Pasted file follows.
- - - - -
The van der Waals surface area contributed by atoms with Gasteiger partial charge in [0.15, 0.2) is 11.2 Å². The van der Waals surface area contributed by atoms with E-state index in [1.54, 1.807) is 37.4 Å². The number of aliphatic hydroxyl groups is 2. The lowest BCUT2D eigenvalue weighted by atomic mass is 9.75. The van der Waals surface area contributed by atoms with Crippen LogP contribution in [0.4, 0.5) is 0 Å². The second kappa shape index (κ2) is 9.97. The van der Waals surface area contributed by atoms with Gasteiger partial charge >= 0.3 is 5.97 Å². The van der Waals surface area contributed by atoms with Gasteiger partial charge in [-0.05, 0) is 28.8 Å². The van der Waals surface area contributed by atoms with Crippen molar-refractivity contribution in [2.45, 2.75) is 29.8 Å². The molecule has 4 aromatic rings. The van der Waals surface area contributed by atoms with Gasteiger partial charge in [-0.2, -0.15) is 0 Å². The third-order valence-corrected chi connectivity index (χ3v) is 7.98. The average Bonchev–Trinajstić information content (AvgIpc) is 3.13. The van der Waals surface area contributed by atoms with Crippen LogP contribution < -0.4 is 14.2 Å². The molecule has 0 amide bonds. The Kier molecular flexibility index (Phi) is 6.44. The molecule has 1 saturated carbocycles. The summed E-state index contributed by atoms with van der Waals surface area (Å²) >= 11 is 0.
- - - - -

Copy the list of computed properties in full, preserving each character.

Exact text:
The van der Waals surface area contributed by atoms with Gasteiger partial charge in [0.15, 0.2) is 11.2 Å². The van der Waals surface area contributed by atoms with E-state index in [1.54, 1.807) is 37.4 Å². The number of aliphatic hydroxyl groups is 2. The lowest BCUT2D eigenvalue weighted by atomic mass is 9.75. The van der Waals surface area contributed by atoms with Crippen LogP contribution in [0.4, 0.5) is 0 Å². The second kappa shape index (κ2) is 9.97. The van der Waals surface area contributed by atoms with Gasteiger partial charge >= 0.3 is 5.97 Å². The van der Waals surface area contributed by atoms with Gasteiger partial charge in [-0.05, 0) is 28.8 Å². The van der Waals surface area contributed by atoms with Crippen molar-refractivity contribution in [2.45, 2.75) is 29.8 Å². The molecule has 4 aromatic rings. The van der Waals surface area contributed by atoms with Gasteiger partial charge in [-0.2, -0.15) is 0 Å². The third-order valence-corrected chi connectivity index (χ3v) is 7.98. The average Bonchev–Trinajstić information content (AvgIpc) is 3.13. The van der Waals surface area contributed by atoms with Crippen LogP contribution < -0.4 is 14.2 Å². The molecule has 0 amide bonds. The Kier molecular flexibility index (Phi) is 6.44. The molecule has 1 saturated carbocycles. The summed E-state index contributed by atoms with van der Waals surface area (Å²) >= 11 is 0.